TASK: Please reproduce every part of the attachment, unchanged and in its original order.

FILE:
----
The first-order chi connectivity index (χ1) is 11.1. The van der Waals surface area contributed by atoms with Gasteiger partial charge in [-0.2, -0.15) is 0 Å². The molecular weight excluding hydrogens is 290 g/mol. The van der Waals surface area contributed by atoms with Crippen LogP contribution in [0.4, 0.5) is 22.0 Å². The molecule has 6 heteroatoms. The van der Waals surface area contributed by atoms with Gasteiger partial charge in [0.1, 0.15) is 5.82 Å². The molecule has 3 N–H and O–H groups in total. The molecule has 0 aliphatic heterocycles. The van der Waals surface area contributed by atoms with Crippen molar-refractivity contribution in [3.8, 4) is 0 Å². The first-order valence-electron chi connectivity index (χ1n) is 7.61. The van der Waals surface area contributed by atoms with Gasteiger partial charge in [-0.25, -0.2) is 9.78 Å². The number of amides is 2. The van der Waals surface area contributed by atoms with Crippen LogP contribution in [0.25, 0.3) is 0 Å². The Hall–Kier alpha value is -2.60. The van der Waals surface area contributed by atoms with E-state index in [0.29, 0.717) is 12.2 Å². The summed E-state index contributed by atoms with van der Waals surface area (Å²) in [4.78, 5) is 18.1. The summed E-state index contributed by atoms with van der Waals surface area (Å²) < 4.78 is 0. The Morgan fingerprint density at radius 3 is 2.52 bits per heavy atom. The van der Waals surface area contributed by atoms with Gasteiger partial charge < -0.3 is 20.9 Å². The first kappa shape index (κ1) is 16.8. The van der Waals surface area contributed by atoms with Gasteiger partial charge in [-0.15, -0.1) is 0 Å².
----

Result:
The first-order chi connectivity index (χ1) is 11.1. The van der Waals surface area contributed by atoms with Gasteiger partial charge in [-0.2, -0.15) is 0 Å². The molecular weight excluding hydrogens is 290 g/mol. The van der Waals surface area contributed by atoms with Crippen LogP contribution in [0.4, 0.5) is 22.0 Å². The molecule has 6 heteroatoms. The van der Waals surface area contributed by atoms with Gasteiger partial charge in [0.1, 0.15) is 5.82 Å². The molecule has 3 N–H and O–H groups in total. The molecule has 0 aliphatic heterocycles. The van der Waals surface area contributed by atoms with Crippen molar-refractivity contribution in [3.8, 4) is 0 Å². The first-order valence-electron chi connectivity index (χ1n) is 7.61. The van der Waals surface area contributed by atoms with Gasteiger partial charge in [-0.25, -0.2) is 9.78 Å². The number of amides is 2. The van der Waals surface area contributed by atoms with Crippen LogP contribution in [0.25, 0.3) is 0 Å². The Hall–Kier alpha value is -2.60. The van der Waals surface area contributed by atoms with E-state index in [0.29, 0.717) is 12.2 Å². The summed E-state index contributed by atoms with van der Waals surface area (Å²) in [4.78, 5) is 18.1. The summed E-state index contributed by atoms with van der Waals surface area (Å²) < 4.78 is 0. The Morgan fingerprint density at radius 3 is 2.52 bits per heavy atom. The van der Waals surface area contributed by atoms with Gasteiger partial charge < -0.3 is 20.9 Å². The first kappa shape index (κ1) is 16.8. The van der Waals surface area contributed by atoms with Gasteiger partial charge in [-0.15, -0.1) is 0 Å².